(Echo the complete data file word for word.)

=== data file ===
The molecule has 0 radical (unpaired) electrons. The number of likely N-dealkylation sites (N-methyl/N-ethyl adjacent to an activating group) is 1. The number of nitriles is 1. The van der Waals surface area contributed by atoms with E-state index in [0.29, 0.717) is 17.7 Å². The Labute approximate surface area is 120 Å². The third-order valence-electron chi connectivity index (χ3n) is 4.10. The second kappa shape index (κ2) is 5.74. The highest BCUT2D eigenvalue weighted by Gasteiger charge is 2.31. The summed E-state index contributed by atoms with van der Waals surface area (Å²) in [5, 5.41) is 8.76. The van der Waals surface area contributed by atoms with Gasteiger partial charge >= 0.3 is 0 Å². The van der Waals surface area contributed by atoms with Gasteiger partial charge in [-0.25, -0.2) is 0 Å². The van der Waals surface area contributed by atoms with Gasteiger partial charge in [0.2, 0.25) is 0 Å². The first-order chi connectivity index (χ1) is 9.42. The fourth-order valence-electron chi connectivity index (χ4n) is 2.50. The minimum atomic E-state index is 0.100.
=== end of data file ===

The molecule has 0 radical (unpaired) electrons. The number of likely N-dealkylation sites (N-methyl/N-ethyl adjacent to an activating group) is 1. The number of nitriles is 1. The van der Waals surface area contributed by atoms with E-state index in [0.29, 0.717) is 17.7 Å². The Labute approximate surface area is 120 Å². The third-order valence-electron chi connectivity index (χ3n) is 4.10. The second kappa shape index (κ2) is 5.74. The highest BCUT2D eigenvalue weighted by Gasteiger charge is 2.31. The summed E-state index contributed by atoms with van der Waals surface area (Å²) in [5, 5.41) is 8.76. The van der Waals surface area contributed by atoms with Gasteiger partial charge >= 0.3 is 0 Å². The van der Waals surface area contributed by atoms with Gasteiger partial charge in [-0.25, -0.2) is 0 Å². The van der Waals surface area contributed by atoms with Gasteiger partial charge in [0.2, 0.25) is 0 Å². The first-order chi connectivity index (χ1) is 9.42. The fourth-order valence-electron chi connectivity index (χ4n) is 2.50. The minimum atomic E-state index is 0.100.